News / Calgary

Calgary study examines early benefits of exoskeletons for spinal cord injuries

Researchers at Foothills Medical Centre launched a potential two-year study in June

Alex Hadi, 15, walks in the remote-controlled Ekso Bionic Exoskeleton with the help of two physical therapists.

Jennifer Friesen / For Metro

Alex Hadi, 15, walks in the remote-controlled Ekso Bionic Exoskeleton with the help of two physical therapists.

Everything changed for Alex Hadi on the evening of his 15th birthday.

While tobogganing with friends on December 21, 2015, Hadi hit a patch of ice, causing his toboggan to spin out and sent him head-first into a light post.

“I remember going down the hill and then waking up at the bottom wondering what was happening,” he said.

“(My friends) said ‘Alex, are you going to get up? Do you want a second to breathe?’ And I just said, ‘I can’t feel my legs.’”

The spine injury left him a T7 paraplegic, entirely paralysed below his chest. But, thanks to a new study and a wearable robotic device, Hadi was walking on Wednesday morning.

Hadi has joined researchers at Foothills Medical Centre for a study about the benefits of using an exoskeleton to rehabilitate patients with spinal cord injuries shortly after their injury.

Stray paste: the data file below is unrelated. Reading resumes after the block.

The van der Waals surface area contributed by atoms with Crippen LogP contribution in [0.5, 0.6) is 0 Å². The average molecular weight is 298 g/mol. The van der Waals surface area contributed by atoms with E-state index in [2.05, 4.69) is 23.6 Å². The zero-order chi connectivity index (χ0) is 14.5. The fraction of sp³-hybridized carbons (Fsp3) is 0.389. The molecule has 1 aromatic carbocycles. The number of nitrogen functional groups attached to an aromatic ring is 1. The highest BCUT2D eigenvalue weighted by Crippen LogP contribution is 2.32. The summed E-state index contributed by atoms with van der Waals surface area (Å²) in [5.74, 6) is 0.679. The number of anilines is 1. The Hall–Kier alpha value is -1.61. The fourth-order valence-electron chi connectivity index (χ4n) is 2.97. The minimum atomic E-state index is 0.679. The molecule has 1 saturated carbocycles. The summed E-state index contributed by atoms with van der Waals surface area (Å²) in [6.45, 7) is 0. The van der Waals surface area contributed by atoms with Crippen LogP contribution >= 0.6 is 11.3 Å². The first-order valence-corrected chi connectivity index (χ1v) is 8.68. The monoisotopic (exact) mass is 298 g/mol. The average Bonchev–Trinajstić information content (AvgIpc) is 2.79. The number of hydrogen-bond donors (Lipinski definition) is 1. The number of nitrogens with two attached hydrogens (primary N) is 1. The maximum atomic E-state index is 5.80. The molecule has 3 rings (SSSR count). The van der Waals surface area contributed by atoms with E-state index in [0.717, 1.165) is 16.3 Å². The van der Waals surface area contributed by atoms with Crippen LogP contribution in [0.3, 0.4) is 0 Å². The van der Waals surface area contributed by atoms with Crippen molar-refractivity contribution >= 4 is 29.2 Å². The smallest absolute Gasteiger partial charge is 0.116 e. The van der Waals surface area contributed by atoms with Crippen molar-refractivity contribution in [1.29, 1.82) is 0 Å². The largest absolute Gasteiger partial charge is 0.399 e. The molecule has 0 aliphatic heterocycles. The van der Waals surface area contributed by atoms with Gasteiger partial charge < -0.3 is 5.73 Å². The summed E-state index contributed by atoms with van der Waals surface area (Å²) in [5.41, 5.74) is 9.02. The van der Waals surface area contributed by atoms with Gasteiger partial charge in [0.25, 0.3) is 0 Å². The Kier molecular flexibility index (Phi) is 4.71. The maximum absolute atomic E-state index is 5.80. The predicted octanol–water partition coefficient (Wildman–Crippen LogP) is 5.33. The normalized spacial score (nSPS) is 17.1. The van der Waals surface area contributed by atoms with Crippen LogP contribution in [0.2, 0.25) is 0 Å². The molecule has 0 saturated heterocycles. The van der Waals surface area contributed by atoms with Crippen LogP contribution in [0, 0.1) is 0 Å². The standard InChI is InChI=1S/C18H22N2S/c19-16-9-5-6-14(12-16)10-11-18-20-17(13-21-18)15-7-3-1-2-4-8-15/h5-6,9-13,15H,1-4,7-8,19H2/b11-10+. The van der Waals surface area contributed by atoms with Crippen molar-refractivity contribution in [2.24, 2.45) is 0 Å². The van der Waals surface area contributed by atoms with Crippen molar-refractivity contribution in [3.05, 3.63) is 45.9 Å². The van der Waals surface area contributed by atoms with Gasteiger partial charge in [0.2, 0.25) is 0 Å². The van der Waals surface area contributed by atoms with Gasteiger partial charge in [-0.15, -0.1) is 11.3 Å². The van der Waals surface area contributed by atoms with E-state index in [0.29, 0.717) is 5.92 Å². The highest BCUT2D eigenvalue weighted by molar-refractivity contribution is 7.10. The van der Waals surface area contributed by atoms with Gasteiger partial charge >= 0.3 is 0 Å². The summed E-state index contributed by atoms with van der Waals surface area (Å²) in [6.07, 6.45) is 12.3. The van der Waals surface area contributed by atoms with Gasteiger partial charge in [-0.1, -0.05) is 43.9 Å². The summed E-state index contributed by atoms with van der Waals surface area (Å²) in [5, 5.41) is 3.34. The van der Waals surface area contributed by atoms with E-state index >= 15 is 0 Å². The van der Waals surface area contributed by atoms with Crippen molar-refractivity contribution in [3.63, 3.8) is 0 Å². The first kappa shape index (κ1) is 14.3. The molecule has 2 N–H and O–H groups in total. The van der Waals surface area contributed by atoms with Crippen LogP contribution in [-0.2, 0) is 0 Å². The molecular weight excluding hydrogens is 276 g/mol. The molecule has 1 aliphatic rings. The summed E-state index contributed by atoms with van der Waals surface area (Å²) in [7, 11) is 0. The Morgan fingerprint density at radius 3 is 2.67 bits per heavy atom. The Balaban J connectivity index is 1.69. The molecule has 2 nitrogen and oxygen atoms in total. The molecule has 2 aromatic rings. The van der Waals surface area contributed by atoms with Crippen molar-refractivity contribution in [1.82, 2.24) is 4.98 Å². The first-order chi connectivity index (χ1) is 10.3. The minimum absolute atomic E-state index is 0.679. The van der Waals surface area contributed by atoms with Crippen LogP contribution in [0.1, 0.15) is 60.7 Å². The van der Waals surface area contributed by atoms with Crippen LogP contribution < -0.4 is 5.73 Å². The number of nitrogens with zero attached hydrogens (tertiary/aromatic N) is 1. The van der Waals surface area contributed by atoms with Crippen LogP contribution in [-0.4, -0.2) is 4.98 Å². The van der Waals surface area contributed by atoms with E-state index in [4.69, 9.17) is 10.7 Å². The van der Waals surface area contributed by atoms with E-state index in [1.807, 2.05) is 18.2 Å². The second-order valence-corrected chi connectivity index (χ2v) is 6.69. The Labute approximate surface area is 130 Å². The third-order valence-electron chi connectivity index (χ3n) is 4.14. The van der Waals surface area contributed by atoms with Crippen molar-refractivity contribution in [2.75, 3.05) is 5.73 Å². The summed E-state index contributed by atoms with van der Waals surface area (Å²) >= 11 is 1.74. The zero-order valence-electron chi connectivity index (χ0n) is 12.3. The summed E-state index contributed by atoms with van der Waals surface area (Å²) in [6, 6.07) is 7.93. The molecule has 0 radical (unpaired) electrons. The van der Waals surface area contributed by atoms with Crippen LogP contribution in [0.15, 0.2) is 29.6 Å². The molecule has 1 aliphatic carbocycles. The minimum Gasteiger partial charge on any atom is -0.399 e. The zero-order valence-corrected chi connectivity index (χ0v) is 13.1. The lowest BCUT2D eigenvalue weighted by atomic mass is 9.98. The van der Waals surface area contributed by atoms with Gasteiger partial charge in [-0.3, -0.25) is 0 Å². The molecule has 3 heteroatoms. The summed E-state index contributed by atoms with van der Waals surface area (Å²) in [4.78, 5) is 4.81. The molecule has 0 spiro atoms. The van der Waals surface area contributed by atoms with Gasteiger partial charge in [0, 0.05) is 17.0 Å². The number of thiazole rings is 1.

While studies have been done before on the benefits of exoskeleton use in months and years after an injury, this study is the first to look at the early stages of recovery.

“We know people recover at the fastest rate after spinal cord injury in the first six months or so after the injury,” said lead investigator, Dr. Chester Ho. “So we want to take advantage of this opportunity to provide the most intense rehab.”

Fifteen-year-old Alex Hadi (left) and his mother, Stella Efthimiou were at Foothills Medical Centre on Wednesday to use the Ekso Bionic Exoskeleton.

Jennifer Friesen / For Metro

Fifteen-year-old Alex Hadi (left) and his mother, Stella Efthimiou were at Foothills Medical Centre on Wednesday to use the Ekso Bionic Exoskeleton.

There are currently three patients involved in the study, but Ho hopes to enlist more in the next two years, along with more funding for the exoskeletons, which cost almost $100,000 USD each.

The Ekso Bionic Exoskeleton is a 50-pound metal frame that supports a patient’s torso, core, legs and feet. It is remote-controlled by a therapist, but Ho said he hopes the activity will reduce the loss of muscle mass and bone density, as well as help with their mental health.

Hadi’s mother, Stella Efthimiou, said she sees her son’s psychological state improve ten-fold whenever he’s in the exoskeleton, adding that any opportunity she has to see her son stand up and move is “phenomenal.”

“It’s surreal, because this is our new reality,” she said. “This is Alex to us now. But to see him stand up, I was like, ‘wait a minute, that’s Alex.’ That moment when he stands up and you see his face light up – seeing that is worth a million bucks.”

More on Metronews.ca